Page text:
Training Log

Starting Strength in the Real World


The “Jumping Position” in the Power Clean Teaching Method

by Mark Rippetoe | April 26, 2018

power clean at the midthigh position

We teach the power clean using a method developed over many years of coaching both Olympic lifters and athletes who use the explosive movements to keep power production on pace with strength. It is the quickest and best way to teach a correct clean without an arm pull I have ever seen, and it depends on a little trick at the top that allows correct racking mechanics to immediately fall into place for an inexperienced trainee – we use a “jump” with the bar in the hands.

A power clean is not a jump. Rather, it is an acceleration of the bar using the hips and knees that begins when the plates leave the floor. The bar accelerates as the pull progresses – the higher the bar, the faster it should be moving. The acceleration imparts momentum to the bar, which keeps the bar moving upward as the pull stops and the drop into the rack at the top begins, allowing you the time to get under the bar.

The acceleration phase of the pull should start as the bar leaves the floor, if you’ve pulled it correctly. The longer you can spend effectively accelerating the bar, the more momentum the bar has when you shift from pull to catch. The bar does not go up because your elbows lifted it up. The clean is not a row, and an “arm pull” is a mechanical error that leaks force. Acceleration is the life blood of the snatch and the clean & jerk, and you must be both strong enough and technically proficient enough to correctly express the most efficient mechanics for accelerating the barbell. The rack of the clean depends on acceleration, hips and knees extending to make the bar go up.

But we teach the power clean with a different model, because it simplifies learning the movement pattern. If the new lifter is to learn to pull with straight arms, the racking process must be learned with a jump, because a jump with an empty bar from the mid-thigh is the only way to simulate the effects of the acceleration of the bar off the floor that will come later.

The jump is accomplished by bending both hips and knees to the extent that the bar slides down the thighs from the hang position to the mid-thigh – a position hence referred to as the “Jumping Position” for reference purposes. From this position the lifter jumps up off the platform with the bar in the grip with absolutely straight elbows.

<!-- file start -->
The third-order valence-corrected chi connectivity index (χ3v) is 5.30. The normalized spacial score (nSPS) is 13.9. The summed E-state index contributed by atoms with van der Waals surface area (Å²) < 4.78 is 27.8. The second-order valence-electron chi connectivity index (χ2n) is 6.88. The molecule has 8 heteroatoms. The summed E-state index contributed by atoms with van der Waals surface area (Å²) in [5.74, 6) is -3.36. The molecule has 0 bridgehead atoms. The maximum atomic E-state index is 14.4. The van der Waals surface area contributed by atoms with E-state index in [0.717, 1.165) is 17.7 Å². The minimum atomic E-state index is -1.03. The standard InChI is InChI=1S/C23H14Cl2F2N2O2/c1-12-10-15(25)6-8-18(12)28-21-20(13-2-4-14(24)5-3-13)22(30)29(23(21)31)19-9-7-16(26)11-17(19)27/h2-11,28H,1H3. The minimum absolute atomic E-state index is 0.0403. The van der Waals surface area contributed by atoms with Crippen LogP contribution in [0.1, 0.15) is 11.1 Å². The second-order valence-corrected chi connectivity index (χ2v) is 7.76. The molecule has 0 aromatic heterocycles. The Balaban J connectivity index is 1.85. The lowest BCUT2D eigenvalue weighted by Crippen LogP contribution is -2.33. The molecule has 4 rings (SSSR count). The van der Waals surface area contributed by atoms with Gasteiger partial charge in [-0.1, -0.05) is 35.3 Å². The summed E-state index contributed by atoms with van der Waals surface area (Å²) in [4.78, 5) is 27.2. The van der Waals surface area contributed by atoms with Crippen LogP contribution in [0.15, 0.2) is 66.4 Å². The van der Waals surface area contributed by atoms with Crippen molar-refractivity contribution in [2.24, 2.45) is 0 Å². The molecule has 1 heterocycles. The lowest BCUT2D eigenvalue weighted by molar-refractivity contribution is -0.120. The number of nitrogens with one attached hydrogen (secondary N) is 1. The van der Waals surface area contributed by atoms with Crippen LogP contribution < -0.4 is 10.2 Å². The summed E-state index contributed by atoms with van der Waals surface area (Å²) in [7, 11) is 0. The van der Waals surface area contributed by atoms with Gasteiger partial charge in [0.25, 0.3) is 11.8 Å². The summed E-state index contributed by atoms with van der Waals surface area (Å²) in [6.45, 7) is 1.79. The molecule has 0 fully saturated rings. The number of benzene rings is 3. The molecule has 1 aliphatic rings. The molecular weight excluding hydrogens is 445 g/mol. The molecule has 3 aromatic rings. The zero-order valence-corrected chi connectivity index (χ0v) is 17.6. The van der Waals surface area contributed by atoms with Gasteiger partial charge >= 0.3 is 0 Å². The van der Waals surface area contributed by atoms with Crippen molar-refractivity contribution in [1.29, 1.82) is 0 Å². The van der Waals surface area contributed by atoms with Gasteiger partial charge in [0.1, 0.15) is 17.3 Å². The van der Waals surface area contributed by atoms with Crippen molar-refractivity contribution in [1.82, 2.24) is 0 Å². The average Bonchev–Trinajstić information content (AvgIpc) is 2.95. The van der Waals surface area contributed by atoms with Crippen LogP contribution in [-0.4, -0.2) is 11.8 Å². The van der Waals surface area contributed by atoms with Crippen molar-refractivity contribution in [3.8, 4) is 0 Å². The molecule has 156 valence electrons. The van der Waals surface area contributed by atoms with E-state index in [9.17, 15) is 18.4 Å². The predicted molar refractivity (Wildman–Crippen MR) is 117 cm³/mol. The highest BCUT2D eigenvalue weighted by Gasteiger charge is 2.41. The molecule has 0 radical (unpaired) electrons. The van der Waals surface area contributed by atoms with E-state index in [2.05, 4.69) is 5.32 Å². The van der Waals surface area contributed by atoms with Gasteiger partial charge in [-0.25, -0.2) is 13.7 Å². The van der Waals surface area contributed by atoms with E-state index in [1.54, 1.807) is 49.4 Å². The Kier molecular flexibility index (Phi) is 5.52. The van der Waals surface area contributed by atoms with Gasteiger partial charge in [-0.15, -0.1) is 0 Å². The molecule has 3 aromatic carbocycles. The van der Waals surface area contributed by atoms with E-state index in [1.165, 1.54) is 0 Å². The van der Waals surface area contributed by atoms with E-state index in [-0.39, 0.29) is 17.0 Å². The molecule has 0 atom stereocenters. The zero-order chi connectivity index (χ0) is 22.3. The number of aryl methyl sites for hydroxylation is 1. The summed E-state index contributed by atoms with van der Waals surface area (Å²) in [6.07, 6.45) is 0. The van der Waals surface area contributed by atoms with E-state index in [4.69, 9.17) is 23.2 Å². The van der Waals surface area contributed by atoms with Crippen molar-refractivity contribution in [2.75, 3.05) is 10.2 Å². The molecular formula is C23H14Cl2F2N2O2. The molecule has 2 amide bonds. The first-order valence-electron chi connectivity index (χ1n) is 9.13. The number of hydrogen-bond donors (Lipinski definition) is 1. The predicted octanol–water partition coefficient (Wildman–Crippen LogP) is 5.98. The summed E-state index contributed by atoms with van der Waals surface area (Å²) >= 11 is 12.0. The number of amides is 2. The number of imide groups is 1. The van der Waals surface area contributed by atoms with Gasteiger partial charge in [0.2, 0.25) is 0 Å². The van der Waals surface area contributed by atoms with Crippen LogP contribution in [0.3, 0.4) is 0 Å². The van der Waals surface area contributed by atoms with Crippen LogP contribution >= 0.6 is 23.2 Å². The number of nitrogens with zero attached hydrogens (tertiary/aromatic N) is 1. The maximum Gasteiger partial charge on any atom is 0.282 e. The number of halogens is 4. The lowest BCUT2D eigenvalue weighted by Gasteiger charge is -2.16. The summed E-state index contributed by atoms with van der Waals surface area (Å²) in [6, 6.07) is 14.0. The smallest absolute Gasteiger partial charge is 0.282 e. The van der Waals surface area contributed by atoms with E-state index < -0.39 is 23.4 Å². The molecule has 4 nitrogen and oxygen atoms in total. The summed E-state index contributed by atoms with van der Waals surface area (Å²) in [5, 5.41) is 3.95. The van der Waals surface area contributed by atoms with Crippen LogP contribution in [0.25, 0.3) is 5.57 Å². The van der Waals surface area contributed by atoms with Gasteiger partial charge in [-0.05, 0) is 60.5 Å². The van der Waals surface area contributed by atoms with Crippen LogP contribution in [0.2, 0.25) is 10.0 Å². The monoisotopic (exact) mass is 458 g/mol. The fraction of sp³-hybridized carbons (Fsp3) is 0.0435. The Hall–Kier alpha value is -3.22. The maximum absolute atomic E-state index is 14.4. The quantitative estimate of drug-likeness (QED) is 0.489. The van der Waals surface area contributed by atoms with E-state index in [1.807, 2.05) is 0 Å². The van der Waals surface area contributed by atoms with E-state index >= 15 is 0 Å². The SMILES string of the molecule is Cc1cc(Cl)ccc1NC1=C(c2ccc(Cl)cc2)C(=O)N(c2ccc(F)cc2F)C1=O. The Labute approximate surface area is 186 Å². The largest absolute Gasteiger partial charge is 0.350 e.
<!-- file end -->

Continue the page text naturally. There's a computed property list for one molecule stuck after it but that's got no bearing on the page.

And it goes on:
jumping with straight arms to learn the clean

This jump accomplishes with an empty bar what the acceleration from the floor will do later: it allows the extension of the hips and knees to do the lifting, and allows the trainee to learn that elbows play no part in this movement. After the jump is mastered with perfectly straight arms, the rack is taught by telling the trainee that elbows slam forward, not up, on the way back down, after the top of the jump. “Elbows are straight on the way up, and slam forward on the way back down.” Forward elbows slam the shoulders into flexion to catch the bar on top of the anterior deltoids for the rack. This mental picture helps plant the idea in the mind that elbows never abduct away from the body, and never bend early. And the jump with the empty bar is the teaching tool that allows this movement pattern to be taught to people who have never even seen a clean.

After the rack is learned with straight elbows, the bar is lowered to the bar in two steps, so that the pull can be practiced from the position on the shins it will occupy when plates are loaded. The pull is practiced slowly from the bottom at first, so that the Jumping Position on the mid-thighs is contacted each time before the jump occurs, and so that this timing can be practiced until it becomes ingrained as a movement pattern. This way, the trainee learns to finish the top of the pull each rep with straight elbows and a correct rack without the weight becoming a factor. Later in the session, weight is added and the Jumping Position and jump are reinforced, until sufficient proficiency is displayed that an actual acceleration from the floor can be performed.


More from Starting Strength and the Forums



Starting Strength Weekly Report

Highlights from the StartingStrength Community. Browse archives.